I recently sat down and watched the 1989 movie "Field of Dreams" again. For some unexplained reason, it spoke to me louder than it did the first couple of times that I experienced it. In a strange sort of way, I found it more powerful and relevant in relation to how upside down our world seems to be at this moment.
"Ray, they will come, Ray." As Terence Mann, portrayed by James Earl Jones, rose from his bleacher seat on the first base line of the Field Of Dreams at that Iowa farm and spoke those words, he immediately had my attention. His large stature combined with his booming voice could draw you in even if he was just trying to sell you phone service. In this case, his size and resonating voice were not what had me hooked.
I have always been a fan of the crazy, underdog dreamers. Dreamers live on the edge because they are often ahead of the curve, and it can be a frightening place to exist. The trials can be significant for those who reach out and follow a dream. However, the rewards are unsurpassed in their power to lift up as well as give you peace. Ray Kinsella heard the voice in the cornfield say, "If you build it, they will come." The voice later encouraged Ray, played by Kevin Costner, to "go the distance." I was hooked because Terence was finally telling Ray he was right to listen and "go the distance." It wasn't about money. It was about helping others find peace.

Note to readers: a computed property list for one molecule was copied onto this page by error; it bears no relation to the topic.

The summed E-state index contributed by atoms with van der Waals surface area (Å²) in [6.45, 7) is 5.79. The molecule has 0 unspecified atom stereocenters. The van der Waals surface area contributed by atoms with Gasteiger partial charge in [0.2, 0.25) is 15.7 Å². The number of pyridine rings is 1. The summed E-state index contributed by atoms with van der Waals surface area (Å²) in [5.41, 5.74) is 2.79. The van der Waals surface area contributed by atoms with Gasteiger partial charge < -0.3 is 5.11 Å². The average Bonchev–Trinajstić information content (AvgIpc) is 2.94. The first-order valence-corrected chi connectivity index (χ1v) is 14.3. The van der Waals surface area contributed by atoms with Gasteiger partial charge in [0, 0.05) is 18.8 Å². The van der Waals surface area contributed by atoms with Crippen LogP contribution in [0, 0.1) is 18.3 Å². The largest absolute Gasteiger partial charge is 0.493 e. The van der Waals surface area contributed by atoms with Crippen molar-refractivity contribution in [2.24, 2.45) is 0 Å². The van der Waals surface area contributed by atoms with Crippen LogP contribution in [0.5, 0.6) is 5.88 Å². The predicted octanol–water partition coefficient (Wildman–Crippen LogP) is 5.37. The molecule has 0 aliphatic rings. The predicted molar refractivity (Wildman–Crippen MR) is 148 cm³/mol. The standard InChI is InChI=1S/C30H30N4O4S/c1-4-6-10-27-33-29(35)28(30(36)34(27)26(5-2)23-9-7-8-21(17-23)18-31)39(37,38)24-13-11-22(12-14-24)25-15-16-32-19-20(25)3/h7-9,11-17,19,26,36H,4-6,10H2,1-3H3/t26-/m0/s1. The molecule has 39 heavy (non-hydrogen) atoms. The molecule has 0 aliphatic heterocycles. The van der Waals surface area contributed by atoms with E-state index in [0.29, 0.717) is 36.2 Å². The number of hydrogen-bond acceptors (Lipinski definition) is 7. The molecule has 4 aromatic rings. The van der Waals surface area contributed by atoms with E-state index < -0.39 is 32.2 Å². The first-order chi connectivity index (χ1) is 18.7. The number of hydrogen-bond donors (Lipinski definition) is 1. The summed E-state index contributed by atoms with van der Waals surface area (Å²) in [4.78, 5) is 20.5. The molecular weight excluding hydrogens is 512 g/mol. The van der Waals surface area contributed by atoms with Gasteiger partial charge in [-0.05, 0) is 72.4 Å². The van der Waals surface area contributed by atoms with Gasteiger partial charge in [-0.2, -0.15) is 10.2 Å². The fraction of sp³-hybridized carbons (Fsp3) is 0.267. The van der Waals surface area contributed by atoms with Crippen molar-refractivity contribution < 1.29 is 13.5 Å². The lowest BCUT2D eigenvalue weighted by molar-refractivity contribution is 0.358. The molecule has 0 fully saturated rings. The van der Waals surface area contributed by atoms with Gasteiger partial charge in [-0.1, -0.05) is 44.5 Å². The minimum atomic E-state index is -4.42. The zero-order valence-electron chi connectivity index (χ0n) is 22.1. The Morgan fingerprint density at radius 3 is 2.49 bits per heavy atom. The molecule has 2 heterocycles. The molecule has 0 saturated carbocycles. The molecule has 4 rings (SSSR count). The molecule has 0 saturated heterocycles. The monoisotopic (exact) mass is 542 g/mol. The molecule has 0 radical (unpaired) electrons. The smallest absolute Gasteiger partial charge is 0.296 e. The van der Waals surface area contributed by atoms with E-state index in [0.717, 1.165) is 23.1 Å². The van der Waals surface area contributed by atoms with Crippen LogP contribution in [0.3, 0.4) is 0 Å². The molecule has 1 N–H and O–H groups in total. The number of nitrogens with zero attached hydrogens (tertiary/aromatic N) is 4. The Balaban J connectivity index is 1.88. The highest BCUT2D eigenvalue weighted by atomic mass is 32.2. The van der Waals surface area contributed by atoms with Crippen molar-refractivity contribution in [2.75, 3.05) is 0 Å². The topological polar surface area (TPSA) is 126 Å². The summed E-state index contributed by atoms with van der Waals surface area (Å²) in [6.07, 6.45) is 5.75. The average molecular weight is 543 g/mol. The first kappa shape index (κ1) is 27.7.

Those phrases were powerful but only took me halfway there. As James Earl Jones continued, he said that people would gladly pay to experience this dream. The phrase that reached out and grabbed me this go-round was, "For it's money they have and peace they lack."
During a time when there is a worldwide economic scramble going on, this observation simply does it for me. We have spent a great deal of time chasing a dollar because we created in our minds what seemed like a rock solid connection between happiness and the dollar. As the world continues on this temporary economic spiral, the myth that the dollar is the foundation of happiness has been debunked. In these tough times, people are discovering how much truth is in the old adage, "money can't buy you happiness."
It can be frightening when that proverbial rug is pulled out from under you or that foundation starts to crumble. However, there is good news for those who have acquired the money, but have not been able to find peace and happiness. You can find honest, sustainable peace and happiness by reaching out to those around you.
Ray Kinsella heard that voice loud and clear. "If you build it, they will come. Go the distance." He wasn't even sure why, but he reached out and built the field. He wasn't sure why, but he went the distance. For some reason, Ray knew that even though it made no financial sense, reaching out with that field was the right path. Ray found his peace by helping others find theirs.
We are all surrounded with opportunities to reach out and make someone's life better. If you lack peace, you will find it there. The question in these stressful and challenging times is, "Are you willing to go the distance?"